Immigrants are a major driver of the economy in Florida, where they have launched more than 330,000 companies that together employ more than half a million Floridians. They are impacting every corner of our state, from Pensacola to Key West.
Making it in America, a new video series, puts a face on Florida’s immigrant population. It takes viewers into the lives of those neighbors down the street, who maybe speak with a bit of an accent, but are no less committed to this country’s future than the rest of us.
Airing on Miami Herald.com, WPBT2 and other media outlets around Florida, the series is divided into multiple episodes, and installments will be featured monthly.
The first episode snapshots the lives of three young DACA recipients — also known as Dreamers.
Since 2012, almost 800,000 young immigrants who were previously undocumented have received temporary legal status under DACA (Deferred Action for Childhood Arrivals). Eighty one percent of DACA-eligible recipients have graduated from high school and taken a college course. They come from everywhere: Venezuela, Russia, Brazil, Mexico, India, China, Haiti. They are 15 percent more likely to start their own businesses than U.S.-born citizens, and they earn almost $20 billion in annual income.
Earlier this month, the Trump administration announced that it would be “rescinding” DACA. That will leave almost a million young people — colleagues, classmates, mortgage holders, business owners — with their futures in doubt.
Among them are Karen Caudillo, a college student at the University of Central Florida, whose family moved to Naples from Mexico when she was four years old. Growing up in Naples, she took care of her U.S.-born little sister while her mom cleaned houses and her dad worked in construction. Today, Caudillo owns an organic home-cleaning business and is working on a bachelor’s degree at UCF.
“I’m afraid that one day I will be taken away from my parents, that I won’t be able to see my sister again,” she says.
I’m afraid that one day I will be taken away from my parents, that I won’t be able to see my sister again.
Karen Caudillo, college student
Honduran-born Monica Lazaro was a freshman at Miami Dade College, nursing her mother through terminal colon cancer, when DACA was created. After her mother died, she raised her U.S.-born brother and cooked dinner for her father every night while going to college. She now works two jobs as a legal clerk and as a medical researcher, to save enough money to go to graduate school. She wants to be a public health professional.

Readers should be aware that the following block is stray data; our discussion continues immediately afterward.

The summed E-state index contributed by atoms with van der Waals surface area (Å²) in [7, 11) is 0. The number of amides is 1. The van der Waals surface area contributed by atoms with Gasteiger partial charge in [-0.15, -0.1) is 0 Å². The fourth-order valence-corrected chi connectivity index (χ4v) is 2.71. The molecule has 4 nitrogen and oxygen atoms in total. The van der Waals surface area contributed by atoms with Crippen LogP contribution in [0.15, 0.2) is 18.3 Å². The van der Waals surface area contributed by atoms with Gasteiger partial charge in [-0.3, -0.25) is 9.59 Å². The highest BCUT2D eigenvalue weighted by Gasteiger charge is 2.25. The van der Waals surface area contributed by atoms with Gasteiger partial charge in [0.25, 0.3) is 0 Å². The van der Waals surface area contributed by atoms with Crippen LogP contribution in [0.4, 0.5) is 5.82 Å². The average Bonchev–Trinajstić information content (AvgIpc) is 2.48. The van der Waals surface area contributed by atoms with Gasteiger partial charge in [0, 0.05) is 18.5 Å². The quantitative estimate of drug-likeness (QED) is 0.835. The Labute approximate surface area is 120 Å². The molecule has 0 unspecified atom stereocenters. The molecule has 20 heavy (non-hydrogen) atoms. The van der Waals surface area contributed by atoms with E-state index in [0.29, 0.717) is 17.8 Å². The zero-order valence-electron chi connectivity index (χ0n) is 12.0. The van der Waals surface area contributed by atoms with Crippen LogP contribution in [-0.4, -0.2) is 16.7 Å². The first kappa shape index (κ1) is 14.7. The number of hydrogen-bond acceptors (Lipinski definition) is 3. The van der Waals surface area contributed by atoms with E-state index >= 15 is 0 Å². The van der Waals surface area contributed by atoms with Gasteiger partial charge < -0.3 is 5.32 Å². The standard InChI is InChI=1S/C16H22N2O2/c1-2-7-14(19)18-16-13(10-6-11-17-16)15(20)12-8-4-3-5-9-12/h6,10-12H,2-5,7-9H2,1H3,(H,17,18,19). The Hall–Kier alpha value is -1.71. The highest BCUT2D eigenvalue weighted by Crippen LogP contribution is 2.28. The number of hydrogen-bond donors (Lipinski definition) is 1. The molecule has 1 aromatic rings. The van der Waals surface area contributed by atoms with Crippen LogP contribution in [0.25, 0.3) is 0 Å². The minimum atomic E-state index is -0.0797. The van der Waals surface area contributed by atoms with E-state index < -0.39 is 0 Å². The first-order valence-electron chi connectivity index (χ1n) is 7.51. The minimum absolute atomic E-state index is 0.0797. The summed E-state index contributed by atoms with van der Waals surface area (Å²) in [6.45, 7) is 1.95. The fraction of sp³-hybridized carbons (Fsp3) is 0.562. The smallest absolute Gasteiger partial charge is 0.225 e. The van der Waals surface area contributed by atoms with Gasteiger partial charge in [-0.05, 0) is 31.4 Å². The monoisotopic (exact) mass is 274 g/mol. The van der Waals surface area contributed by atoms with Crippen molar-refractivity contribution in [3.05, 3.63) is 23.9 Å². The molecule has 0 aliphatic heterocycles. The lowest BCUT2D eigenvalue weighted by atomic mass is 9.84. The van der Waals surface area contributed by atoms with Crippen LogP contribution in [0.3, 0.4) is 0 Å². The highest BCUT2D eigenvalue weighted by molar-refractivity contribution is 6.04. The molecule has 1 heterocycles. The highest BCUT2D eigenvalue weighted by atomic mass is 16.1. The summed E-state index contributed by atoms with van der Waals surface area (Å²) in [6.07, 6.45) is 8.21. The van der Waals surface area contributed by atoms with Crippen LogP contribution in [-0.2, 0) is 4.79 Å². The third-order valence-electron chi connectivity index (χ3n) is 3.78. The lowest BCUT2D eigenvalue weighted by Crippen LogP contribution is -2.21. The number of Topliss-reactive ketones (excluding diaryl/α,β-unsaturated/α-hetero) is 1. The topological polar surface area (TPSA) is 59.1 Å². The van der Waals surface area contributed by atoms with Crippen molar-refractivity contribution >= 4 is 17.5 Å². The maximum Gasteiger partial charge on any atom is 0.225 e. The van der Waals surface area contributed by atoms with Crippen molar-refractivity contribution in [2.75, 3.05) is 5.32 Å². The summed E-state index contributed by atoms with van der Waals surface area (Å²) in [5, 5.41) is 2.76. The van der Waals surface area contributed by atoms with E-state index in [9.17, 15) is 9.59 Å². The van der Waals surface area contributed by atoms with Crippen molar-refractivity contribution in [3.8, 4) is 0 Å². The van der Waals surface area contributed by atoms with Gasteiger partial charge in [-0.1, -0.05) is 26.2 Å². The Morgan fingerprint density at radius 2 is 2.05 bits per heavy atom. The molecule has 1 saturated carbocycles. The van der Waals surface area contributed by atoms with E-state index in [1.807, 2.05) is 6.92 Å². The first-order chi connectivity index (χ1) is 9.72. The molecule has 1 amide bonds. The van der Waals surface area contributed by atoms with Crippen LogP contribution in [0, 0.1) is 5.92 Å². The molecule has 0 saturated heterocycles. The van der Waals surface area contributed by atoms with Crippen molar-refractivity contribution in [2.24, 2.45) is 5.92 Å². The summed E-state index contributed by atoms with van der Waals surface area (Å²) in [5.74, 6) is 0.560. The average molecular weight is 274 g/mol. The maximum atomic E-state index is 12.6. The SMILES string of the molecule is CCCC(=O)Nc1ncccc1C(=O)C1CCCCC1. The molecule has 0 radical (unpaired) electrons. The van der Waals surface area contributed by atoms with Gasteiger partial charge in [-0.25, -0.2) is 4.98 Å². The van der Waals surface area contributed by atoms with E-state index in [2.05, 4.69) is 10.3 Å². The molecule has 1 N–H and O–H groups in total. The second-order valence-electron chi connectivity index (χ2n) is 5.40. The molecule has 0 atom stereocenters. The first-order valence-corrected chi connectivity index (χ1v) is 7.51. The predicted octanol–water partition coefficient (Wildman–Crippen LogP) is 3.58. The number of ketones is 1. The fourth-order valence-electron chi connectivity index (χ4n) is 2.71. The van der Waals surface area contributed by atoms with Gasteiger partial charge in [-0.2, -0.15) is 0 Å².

“This feels like my country,” says Lazaro, who arrived in the U.S. when she was 9. “I just don’t know what to expect. I haven’t even planned for the worst yet because I can’t fathom not having DACA anymore. The hardest part of losing DACA would be wasting the last seven years.”
The DACA issue will come to a head within months, when recipients will begin losing legal status, unless congress acts. A new bill known as the “conservative Dream Act” would provide a pathway to citizenship for as many as 2.5 million young undocumented immigrants, but one that is long and involves “extreme vetting.”
Making it in America will revisit the stories of some of those affected down the road, to see how they are faring in a new reality. Will they have to quit their jobs? Drop out of college? Be separated from family members? The consequences of ending DACA are not yet clear.
In future episodes, the video series will focus more on immigrant entrepreneurs and those who strive for success. The aim is to tell the side of the immigration story that few ever hear about: the quiet lives led in our neighborhoods and cities, the focus on survival, which often leads to success, and unwavering faith in America’s future.
We will highlight people like Pedro Sifuentes, who came to Florida as a penniless immigrant from Mexico and is now one of the largest landowners and farmers in south Miami-Dade County. Luis Garcia, who came to South Florida as a penniless immigrant from Nicaragua, now owns the fourth largest concrete company in Florida. He employs more than 100 people. And then there’s Mary Chau, who came from Vietnam to the United States as a teenager and now owns a nail salon empire in Orlando and beyond.
Explica Media, makers of the film, has partnered with several news outlets throughout Florida to distribute the independently-produced video series, which was partly funded by sponsors.
Spending time with immigrants from different parts of the world, and from all walks of life, reveals a common thread of humanity. Getting to know them in Florida also reveals a common purpose as Americans.
We hope these videos fill an information need in your community, and reveal a side of immigrants that surprises. This is how immigrants are Making it in America.
Oscar Corral, a former newspaper reporter and Emmy Award-winning documentary filmmaker, is managing director of Explica Media. He can be reached at firstname.lastname@example.org